Long Beach Island — Sixteen huge pots of milkweed and butterfly-friendly flowers were recently created by the Garden Club of LBI members.
Now in its third year, the project aims at increasing the numbers of monarch butterflies on the Island and raising public awareness of their dwindling numbers, said Gillian Rozicer, club publicity coordinator.
She said the large pots contain milkweed, the sole plant the monarch needs for feeding and breeding.
“Such flowers as marigolds, coneflowers and cosmos were added to attract them,” she said. “The planters were then distributed to businesses, libraries and members’ gardens. Instructions were included on how to raise caterpillars until they become butterflies and can be released.”
She said the scarcity of monarchs is notable and alarming.
“What was once a sea of black and orange beauties resting on LBI is now just a memory,” said Rozicer. “When I first came down here in the late 1970s, you’d see thousands of them. The number has decreased by as much as 90 percent due to the use of pesticides and the loss of habitats.”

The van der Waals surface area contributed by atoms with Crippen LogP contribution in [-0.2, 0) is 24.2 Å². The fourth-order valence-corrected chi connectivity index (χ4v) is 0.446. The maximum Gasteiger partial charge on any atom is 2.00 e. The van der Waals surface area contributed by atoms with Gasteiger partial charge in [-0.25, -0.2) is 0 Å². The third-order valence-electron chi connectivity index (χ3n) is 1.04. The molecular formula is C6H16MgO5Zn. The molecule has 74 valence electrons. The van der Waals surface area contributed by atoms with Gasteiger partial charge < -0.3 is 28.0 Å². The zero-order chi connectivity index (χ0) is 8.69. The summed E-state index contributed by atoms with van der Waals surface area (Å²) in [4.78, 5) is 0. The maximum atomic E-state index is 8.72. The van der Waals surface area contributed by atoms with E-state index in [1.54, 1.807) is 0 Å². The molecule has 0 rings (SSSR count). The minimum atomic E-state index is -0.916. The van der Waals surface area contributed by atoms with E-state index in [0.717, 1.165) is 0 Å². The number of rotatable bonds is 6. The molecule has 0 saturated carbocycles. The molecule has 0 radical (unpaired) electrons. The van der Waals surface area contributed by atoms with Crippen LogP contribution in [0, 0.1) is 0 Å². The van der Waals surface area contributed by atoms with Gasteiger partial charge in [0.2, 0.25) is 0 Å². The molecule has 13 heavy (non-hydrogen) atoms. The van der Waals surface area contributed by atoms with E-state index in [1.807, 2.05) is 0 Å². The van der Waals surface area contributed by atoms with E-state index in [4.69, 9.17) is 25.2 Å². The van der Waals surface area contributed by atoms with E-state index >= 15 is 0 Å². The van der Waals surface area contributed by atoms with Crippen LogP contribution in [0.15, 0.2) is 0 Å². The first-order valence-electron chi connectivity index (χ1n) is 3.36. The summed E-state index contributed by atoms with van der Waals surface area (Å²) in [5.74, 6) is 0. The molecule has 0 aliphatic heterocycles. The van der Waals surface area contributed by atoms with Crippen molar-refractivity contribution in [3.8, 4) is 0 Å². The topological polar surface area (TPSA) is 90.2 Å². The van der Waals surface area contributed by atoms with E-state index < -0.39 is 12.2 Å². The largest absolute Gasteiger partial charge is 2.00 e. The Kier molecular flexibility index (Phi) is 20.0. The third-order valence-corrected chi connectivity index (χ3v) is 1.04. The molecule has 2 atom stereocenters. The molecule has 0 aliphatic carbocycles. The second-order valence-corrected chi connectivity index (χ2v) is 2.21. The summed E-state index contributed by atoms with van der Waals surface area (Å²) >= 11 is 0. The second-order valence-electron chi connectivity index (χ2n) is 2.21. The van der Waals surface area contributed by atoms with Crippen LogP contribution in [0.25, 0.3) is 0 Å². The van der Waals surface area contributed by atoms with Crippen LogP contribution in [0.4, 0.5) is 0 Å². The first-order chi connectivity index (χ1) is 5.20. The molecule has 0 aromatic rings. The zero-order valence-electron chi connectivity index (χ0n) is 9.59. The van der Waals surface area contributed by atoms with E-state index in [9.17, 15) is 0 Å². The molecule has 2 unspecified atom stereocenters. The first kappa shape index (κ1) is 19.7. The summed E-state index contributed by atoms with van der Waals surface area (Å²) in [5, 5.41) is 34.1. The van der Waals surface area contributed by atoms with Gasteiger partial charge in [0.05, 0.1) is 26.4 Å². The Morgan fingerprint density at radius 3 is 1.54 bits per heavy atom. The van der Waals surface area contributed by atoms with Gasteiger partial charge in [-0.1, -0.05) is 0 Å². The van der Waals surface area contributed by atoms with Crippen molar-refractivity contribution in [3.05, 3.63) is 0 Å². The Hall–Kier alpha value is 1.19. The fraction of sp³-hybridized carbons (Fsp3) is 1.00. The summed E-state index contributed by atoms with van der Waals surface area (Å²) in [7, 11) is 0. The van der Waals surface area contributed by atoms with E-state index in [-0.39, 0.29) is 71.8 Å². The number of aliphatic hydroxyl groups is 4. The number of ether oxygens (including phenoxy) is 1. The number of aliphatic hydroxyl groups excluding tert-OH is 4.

LBI and other Jersey Shore points represent a stop-off point for monarchs during the fall as they migrate from the northeastern U.S. and Canada to Mexico for the winter, she said. “If we don’t have enough milkweed plants, there may not be enough fuel for the butterflies and they might not be able to make it to Mexico.”
In addition, the club has created an award-winning butterfly and pollinator garden at the pavilion in Barnegat Light. It is designed as an educational garden that will encourage homeowners to create their own habitats.
The club will also sponsor a free milkweed planting project for children at Barnegat Bay Day on July l0 at the Long Beach Island Foundation of Arts and Sciences in Loveladies.
Information on hand-raising monarchs and other projects are available on the club’s website, thegardencluboflbi.net.